‘Terminator’ found guilty of war crimes in Democratic Republic of Congo
Bosco Ntaganda convicted of 18 counts including murder, rape, sexual slavery
Bosco Ntaganda, who maintained his innocence during his trial, faces a maximum life sentence following his convictions at the global court in The Hague File Photograph: Paul Herera/Reuters
The International Criminal Court has convicted Bosco Ntaganda, a Congolese warlord nicknamed “Terminator”, for war crimes and crimes against humanity, including sexual slavery, rape, and conscripting child soldiers.
In total, 2,123 victims were involved in the trial, with some travelling to The Hague to give evidence, and others meeting ICC investigators in eastern Democratic Republic of the Congo.
Ntaganda was convicted on Monday. His sentencing hearing will be in a few weeks, and he is expected to appeal the ruling.
His case centred on 2002 and 2003, when the 45-year-old former militia leader ordered the massacre of civilians in Ituri Province, including slaughter at a village where children were among the victims.
“Men, women and children and babies were found in the field,” said judge Robert Fremr. “Some bodies were found naked, some had hands tied up, some had their heads crushed. Several bodies were disembowelled or otherwise mutilated,”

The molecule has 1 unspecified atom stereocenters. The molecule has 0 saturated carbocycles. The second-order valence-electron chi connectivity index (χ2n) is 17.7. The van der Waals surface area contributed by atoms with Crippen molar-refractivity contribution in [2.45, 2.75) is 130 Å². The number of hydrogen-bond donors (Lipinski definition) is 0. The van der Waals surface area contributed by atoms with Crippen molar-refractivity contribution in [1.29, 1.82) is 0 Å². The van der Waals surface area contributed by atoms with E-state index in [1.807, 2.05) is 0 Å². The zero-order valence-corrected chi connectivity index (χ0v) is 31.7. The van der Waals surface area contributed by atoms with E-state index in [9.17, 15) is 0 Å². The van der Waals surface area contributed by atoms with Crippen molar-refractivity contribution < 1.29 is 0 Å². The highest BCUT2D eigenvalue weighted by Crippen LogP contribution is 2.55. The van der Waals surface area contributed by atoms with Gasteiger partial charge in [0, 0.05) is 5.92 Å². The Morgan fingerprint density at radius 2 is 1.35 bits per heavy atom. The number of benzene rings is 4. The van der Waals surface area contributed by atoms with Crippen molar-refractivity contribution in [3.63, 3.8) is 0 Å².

Ntaganda, a former child soldier himself, appealed to judges by saying was a “soldier not a criminal”. His lawyers argued that he was a victim himself.
He is only the fourth person to be convicted by the ICC since it was set up in 2002.
“We are happy that he’s been convicted,” said Jean-Mobert Senga, Amnesty International’s DRC researcher, in a phone interview.
“Ntaganda is one of the most prominent war criminals in that region. He was very feared by many people, including government officials,” Senga said.
For seven years Ntaganda lived in Goma, a border city close to Rwanda, after he had been indicted by the ICC, because people were too frightened to go near him, Amnesty said. For some of this time, he was a general in the Congolese national army.
In 2013, Ntaganda voluntarily surrendered to the ICC – the first person ever to do so. It is thought he was worried about being assassinated.
“He was named as ‘Terminator’, so this ruling is huge because it sends a real signal to other criminals that nobody is powerful enough to escape justice indefinitely,” said Senga. “Their powers and influence will not last forever.”
“Some victims have died, others are completely desperate but now they can feel that however long it takes justice can still be done.”
Senga added that it was “a bit of a disappointment” the former warlord couldn’t have been tried in eastern DRC, but it hadn’t been possible for security reasons, as well as financial and political considerations by the ICC.
The ICC instead broadcast some parts of the trial on video for communities in Ituri province.
Monitoring groups say more than 60,000 people have been killed in eastern DRC since 1999, when violence broke out between militias competing for resources.
“There is still a long way to go for justice for crimes committed in eastern DRC and in DRC in general,” said Senga. “The crimes that have been committed in DRC over the 25 last years are huge and many criminals are still free, some still hold power in the army or the government.”